Travel Document Project
Latest information added to this site
- UKBA country reference guide on travel document requirements and timescales
- Some new China country information
- Extract from HMIP and ICIBI December 2012 thematic inspection report on immigration detention casework relating to travel document issues.
Hundreds of people languish in immigration detention with no immediate prospect of removal because they have no travel documents. It can be very difficult for them to to prove their identity and nationality, and get travel documents for a variety of reasons. The human cost of of delays in obtaining travel documents is great, especially to those held in immigration detention.
There is an urgent need to improve those aspects of the travel documentation process that are managed by UKBA but also in terms of the human cost to people, especially those held in immigration detention.
The UK Border Agency has recently disclosed their internal guidance on evidentiary requirements and timescales for obtaining travel documents listed by country. BID welcomes this step towards transparency in the process of re-documenting detainees and others facing removal from the UK, which makes it easier for detainees and their representatives to assess whether or not the length of detention or purpose of detention has become unlawful.
However BID still has concerns about UKBA’s approach to the re-documentation process, which may contribute to delays in case progression and result in extended and de facto indefinite detention in some cases.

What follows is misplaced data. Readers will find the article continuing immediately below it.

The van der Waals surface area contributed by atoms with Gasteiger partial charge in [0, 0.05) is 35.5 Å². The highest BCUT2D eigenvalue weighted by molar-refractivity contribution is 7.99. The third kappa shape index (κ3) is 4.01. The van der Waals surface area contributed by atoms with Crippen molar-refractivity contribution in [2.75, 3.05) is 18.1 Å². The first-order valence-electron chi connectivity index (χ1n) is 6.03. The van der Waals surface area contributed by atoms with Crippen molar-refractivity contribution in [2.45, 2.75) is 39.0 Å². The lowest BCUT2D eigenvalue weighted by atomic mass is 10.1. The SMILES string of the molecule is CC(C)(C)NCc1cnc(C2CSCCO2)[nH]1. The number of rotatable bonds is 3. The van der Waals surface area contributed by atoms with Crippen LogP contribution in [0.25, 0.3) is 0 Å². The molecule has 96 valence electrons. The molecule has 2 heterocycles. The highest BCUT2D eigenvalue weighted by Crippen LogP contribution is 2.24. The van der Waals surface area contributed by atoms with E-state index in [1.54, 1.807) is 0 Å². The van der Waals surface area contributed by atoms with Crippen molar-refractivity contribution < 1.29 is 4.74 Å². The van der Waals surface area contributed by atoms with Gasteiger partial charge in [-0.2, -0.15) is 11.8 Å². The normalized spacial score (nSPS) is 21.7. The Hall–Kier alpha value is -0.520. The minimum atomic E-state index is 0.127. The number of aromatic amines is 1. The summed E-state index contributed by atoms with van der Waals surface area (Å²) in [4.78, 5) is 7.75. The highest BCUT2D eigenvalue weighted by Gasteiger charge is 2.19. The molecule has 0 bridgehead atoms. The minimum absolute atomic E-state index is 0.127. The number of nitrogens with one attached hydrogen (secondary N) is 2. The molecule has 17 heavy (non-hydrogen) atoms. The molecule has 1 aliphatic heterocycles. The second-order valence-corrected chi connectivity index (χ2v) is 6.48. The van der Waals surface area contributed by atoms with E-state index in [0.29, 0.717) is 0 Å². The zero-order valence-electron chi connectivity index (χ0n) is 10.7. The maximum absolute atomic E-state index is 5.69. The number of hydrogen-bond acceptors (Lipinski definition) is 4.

The Travel Document Project welcomes any new information that detainees and legal representatives can share which might be of wider interest, and any suggested amendments and additions to this site. Your experiences, evidence and general information will be what will keep this website relevant and a useful tool to others. Please send all such information to .
Detainees seeking advice please contact BID's advice line on 020 7247 3590 between 10am-12pm, Monday to Thursday.
We are grateful to Garden Court Chambers, Doughty Street Chambers, and an anonymous donor for their financial support and expertise.
What this project is about
The Travel Document Project aims to help detainees who wish to return home and their legal representatives to understand the steps that need to be taken when applying for a travel document from a person’s national authorities. Such steps are taken into account by the courts and the UK Border Agency when deciding if and when detention may become unlawful, and in also deciding whether or not a person may attempt to abscond if released from detention.
The Project provides tools to help people apply for travel documents from their own national authorities, including standard letters, and contact details. There is advice on how such evidence can be used for the purpose of engaging the UK Border Agency with an individual’s efforts to cooperate with the documentation process, thereby also serving as evidence that they are unlikely to abscond if released.
We have also included information from the UK Border Agency, including guidance to its caseworkers on the average timescales, where this is known, for obtaining a passport or an Emergency Travel Document (ETD) from the national authorities of different countries. Such information is essential in understanding whether or not removal of a person is imminent, a significant factor that needs to be take into account by decision-makers in deciding whether or not to grant a person release from detention or bail.
Legal representatives will also find information that is essential to understanding in what circumstances difficulties in obtaining a travel document for a detained person who is facing removal, may render continued detention unlawful. The documents described above that relate to timescales for obtaining documents, are supplemented with information arising from BID’s casework, reference to UK Border Agency policies, international instruments and examples of case law arising from the higher courts where documentation has been central to the argument that continued detention is unlawful.
This feature section will be updated at regular intervals.Read More